The charitable recipient was a Foundation (an I.R.C. §501(c)(3) organization) for which the attorney was the registered agent. The petitioners claimed that their S corporation donated “units” of the second LLC to the Foundation and claimed a charitable deduction. The IRS denied the deduction, partly on the basis of a lack of evidence that any property was actually transferred to the Foundation. The petitioners did not offer any explanation as to when or how the “units” were created or what physical form they took. The petitioners also claimed that they received an acknowledgement letter of the donation from the Foundation dated January 1, 2017. The letter referred to 1,000 units of an LLC that did not exist during 2016 or as of January 1, 2017. It was not addressed to the S corporation, but to the petitioner (wife) at their residence in a different city than the S corporation. The letter also was not signed by any person and appeared to be a form letter with taxpayer-specific information in bold font. It also did not refer to any property that the S corporation allegedly donated on December 31, 2016.
On January 4, 2017, the attorney submitted an appraisal, but it lacked substance. The appraisal asserted that LLC interests were donated to the Foundation in 2016, but did not denote how many interests had been contributed. The claimed charitable deduction was $1,608,808. The attorney also attached his curriculum vitae stating that he was a CPA, a certified valuation analyst and a licensed attorney in Kentucky. Also attached to the appraisal was a one-page “certification” on which the attorney stated that his fee was not contingent on the report in any manner and that he didn’t have any interest or bias with respect to the parties involved. This was despite his having arranged the entire transaction and being the registered agent for the second LLC.
The S corporation filed Form 1120S for 2016 and attached a copy of the appraisal and Form 8283 which described the donated property as “LLC units” with a basis of $2,008,500 that had been acquired by purchase, and an “appraised market value” of $1,608,808. The petitioners reported a non-cash charitable deduction of $1,608,808 on Schedule A that flowed through to them from the S corporation. Because the amount of the deduction exceeded the maximum allowable deduction for 2016, they claimed a $1,195,073 deduction for 2016 and carried the balance of $415,711 to their 2017 return.
The IRS audited the petitioners’ 2016 and 2017 returns and disallowed the charitable deductions for lack of substantiation. The petitioners challenged the disallowance in the Tax Court and the IRS moved for partial Summary Judgment. The Tax Court determined that the appraisal was not a “qualified appraisal” within the meaning of I.R.C. §170(f)(11)(C). Treas. Reg. §1.170A-13(c)(6)(i) requires, among other things, that “no part of the fee arrangement for a qualified appraisal can be based, in effect, on a percentage (or set of percentages) of the appraised value of the property.” Accordingly, the attorney’s fee was a prohibited appraisal fee within the meaning of the regulation. However, the Tax Court held that the petitioners had shown reasonable cause for failure to comply with the substantiation requirements of I.R.C. §170. They had presented sufficient proof that they relied upon professionals in claiming the charitable contribution deduction. Accordingly, the Tax Court denied the IRS summary judgment on this issue. The Tax Court also denied summary judgment to the IRS on the issue of whether the written acknowledgement was a “contemporaneous written acknowledgement” of the contribution in accordance with I.R.C. §170(f)(8)(A). Accordingly, the Tax Court granted the Summary Judgment motion of the IRS in part, while the remaining issues will be set for trial.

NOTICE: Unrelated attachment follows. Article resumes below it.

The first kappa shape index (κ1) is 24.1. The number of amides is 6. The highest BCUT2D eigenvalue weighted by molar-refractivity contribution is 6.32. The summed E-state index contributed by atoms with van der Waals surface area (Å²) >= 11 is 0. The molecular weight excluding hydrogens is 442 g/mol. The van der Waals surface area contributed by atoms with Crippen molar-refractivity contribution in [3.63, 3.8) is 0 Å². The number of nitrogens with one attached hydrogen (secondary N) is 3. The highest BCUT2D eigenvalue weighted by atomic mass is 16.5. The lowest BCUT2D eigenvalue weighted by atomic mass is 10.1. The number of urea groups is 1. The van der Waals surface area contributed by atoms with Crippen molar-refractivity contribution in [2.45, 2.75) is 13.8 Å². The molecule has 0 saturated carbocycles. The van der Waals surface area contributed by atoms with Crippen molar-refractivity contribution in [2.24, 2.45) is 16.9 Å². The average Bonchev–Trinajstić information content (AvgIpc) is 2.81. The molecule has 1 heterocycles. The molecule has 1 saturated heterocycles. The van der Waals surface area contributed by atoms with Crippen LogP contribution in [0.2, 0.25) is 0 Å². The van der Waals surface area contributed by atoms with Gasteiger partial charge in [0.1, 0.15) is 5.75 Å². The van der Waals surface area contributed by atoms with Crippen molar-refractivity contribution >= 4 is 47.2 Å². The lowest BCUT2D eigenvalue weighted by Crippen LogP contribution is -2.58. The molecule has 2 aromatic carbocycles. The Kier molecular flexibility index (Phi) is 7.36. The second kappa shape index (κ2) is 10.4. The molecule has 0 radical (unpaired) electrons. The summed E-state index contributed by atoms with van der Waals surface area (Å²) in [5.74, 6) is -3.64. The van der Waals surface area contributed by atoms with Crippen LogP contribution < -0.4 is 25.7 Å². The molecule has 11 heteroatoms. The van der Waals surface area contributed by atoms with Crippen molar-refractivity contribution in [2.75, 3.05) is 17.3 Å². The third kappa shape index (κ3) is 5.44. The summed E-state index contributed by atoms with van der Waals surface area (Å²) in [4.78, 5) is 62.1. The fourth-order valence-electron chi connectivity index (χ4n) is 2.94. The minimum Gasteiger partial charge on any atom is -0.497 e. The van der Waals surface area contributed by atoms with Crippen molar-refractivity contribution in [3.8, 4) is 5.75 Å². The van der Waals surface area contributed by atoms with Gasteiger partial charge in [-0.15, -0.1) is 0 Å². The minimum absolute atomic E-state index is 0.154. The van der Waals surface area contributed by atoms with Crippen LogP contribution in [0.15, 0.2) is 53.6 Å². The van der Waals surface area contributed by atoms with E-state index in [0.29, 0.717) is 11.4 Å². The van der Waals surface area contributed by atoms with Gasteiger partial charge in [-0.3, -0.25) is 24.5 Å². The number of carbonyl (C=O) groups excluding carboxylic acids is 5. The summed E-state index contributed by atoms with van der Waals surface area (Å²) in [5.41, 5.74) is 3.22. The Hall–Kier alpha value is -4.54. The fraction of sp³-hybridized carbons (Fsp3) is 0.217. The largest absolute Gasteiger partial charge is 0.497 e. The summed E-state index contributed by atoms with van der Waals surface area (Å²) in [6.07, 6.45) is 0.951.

Note: In 2018 the Department of Justice filed a complaint against the attorney, alleging that he promoted the “Ultimate Tax Plan” as a tax evasion scheme. He was accused of running a $35 million federal tax advice scam offering fake deductions using three bogus charities for 19 years. The complaint alleged that he was at the helm of "a national charitable-giving tax scheme" that targeted "wealthy individuals in high tax brackets facing large tax liabilities.” He settled with the Government and agreed to a permanent injunction. On April 26, 2019, the U.S. District Court for the Southern District of Florida entered a final judgment of permanent injunction against him, holding that he had engaged in conduct penalizable under I.R.C. §6700 by promoting the “Ultimate Tax Plan.” The court permanently enjoined him from, among other things, promoting “the Ultimate Tax Plan or any plan or arrangement that is substantially similar.” The court ordered the attorney to perform other actions as well in relation to the plan.
Document Filed with FSA Not a Valid Lease
Coniglio v. Woods, No. 06-22-00021-CV, 2022 Tex. App. LEXIS 8926 (Tex. Ct. App. Dec. 7, 2022)
Involved in this case was land in Texas that the landowner’s son managed for his father who lived in Florida. The landowner needed the hay cut and agreed orally that the plaintiff could cut the hay when necessary. The hay was cut on an annual basis. So that he could receive government farm program payments on the land, the plaintiff filed a “memorialization of a lease agreement” with the local USDA Farm Service Agency (FSA). The landowner’s son also signed the agreement at the plaintiff’s request, but later testified that he didn’t believe the document to constitute a written lease. After three years of cutting the hay, the landowner wanted to lease the ground for solar development, and the plaintiff was told that the hay no longer needed to be cut and there would be no hay profits to share. The plaintiff sued for breach of a farm lease agreement. The trial court ruled in favor of the plaintiff on the basis that the form submitted to the USDA was sufficient to show the existence of a lease agreement. On appeal, the defendant claimed that the document filed with the FSA did not satisfy the writing requirement of the statute of frauds. The appellate court agreed, noting that the document didn’t contain the essential terms of the lease. It didn’t denote the names of the parties, didn’t describe the property, didn’t note the rental rate, and didn’t list any conditions or any consideration. Accordingly, the appellate court determined that no valid lease existed and reversed the trial court’s judgment.
I’ll provide another summary of recent cases in a subsequent post.